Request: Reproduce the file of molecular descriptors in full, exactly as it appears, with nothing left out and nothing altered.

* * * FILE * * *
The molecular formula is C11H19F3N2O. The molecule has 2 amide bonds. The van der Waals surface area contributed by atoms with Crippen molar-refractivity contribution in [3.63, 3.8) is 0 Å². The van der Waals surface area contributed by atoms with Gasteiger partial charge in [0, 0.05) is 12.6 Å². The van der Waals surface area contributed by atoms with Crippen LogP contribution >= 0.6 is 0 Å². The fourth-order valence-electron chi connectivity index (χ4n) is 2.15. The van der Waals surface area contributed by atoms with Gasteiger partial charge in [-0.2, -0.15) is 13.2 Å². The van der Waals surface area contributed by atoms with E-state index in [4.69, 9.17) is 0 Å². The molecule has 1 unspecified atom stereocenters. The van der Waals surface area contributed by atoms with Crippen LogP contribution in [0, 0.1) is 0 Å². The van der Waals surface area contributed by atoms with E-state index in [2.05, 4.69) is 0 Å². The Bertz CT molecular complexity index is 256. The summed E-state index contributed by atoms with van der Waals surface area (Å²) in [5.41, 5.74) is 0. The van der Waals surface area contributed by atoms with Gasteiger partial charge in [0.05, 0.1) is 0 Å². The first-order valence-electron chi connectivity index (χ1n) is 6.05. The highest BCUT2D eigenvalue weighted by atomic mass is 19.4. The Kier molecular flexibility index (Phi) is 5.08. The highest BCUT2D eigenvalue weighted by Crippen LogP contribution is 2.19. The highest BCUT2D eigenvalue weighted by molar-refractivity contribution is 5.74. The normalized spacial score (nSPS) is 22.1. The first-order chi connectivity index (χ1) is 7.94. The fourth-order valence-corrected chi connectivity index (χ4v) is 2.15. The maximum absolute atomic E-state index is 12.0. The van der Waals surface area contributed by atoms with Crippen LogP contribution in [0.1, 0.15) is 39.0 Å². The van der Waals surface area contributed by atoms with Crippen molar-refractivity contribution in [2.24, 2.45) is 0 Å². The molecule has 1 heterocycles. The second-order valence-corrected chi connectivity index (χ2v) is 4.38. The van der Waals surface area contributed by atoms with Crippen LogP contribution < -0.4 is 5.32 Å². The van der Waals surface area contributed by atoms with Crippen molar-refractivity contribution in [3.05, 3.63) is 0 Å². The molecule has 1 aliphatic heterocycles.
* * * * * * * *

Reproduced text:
The molecular formula is C11H19F3N2O. The molecule has 2 amide bonds. The van der Waals surface area contributed by atoms with Crippen molar-refractivity contribution in [3.63, 3.8) is 0 Å². The van der Waals surface area contributed by atoms with Gasteiger partial charge in [0, 0.05) is 12.6 Å². The van der Waals surface area contributed by atoms with Crippen LogP contribution >= 0.6 is 0 Å². The fourth-order valence-electron chi connectivity index (χ4n) is 2.15. The van der Waals surface area contributed by atoms with Gasteiger partial charge in [-0.2, -0.15) is 13.2 Å². The van der Waals surface area contributed by atoms with E-state index in [4.69, 9.17) is 0 Å². The molecule has 1 unspecified atom stereocenters. The van der Waals surface area contributed by atoms with Crippen LogP contribution in [0, 0.1) is 0 Å². The van der Waals surface area contributed by atoms with E-state index in [2.05, 4.69) is 0 Å². The Bertz CT molecular complexity index is 256. The summed E-state index contributed by atoms with van der Waals surface area (Å²) in [5.41, 5.74) is 0. The van der Waals surface area contributed by atoms with Gasteiger partial charge in [0.05, 0.1) is 0 Å². The first-order valence-electron chi connectivity index (χ1n) is 6.05. The highest BCUT2D eigenvalue weighted by atomic mass is 19.4. The Kier molecular flexibility index (Phi) is 5.08. The highest BCUT2D eigenvalue weighted by Crippen LogP contribution is 2.19. The highest BCUT2D eigenvalue weighted by molar-refractivity contribution is 5.74. The normalized spacial score (nSPS) is 22.1. The first-order chi connectivity index (χ1) is 7.94. The fourth-order valence-corrected chi connectivity index (χ4v) is 2.15. The maximum absolute atomic E-state index is 12.0. The van der Waals surface area contributed by atoms with Crippen LogP contribution in [0.1, 0.15) is 39.0 Å². The van der Waals surface area contributed by atoms with Crippen molar-refractivity contribution in [2.24, 2.45) is 0 Å². The molecule has 1 heterocycles. The second-order valence-corrected chi connectivity index (χ2v) is 4.38. The van der Waals surface area contributed by atoms with Crippen LogP contribution < -0.4 is 5.32 Å². The van der Waals surface area contributed by atoms with Crippen molar-refractivity contribution in [3.05, 3.63) is 0 Å². The molecule has 1 aliphatic heterocycles.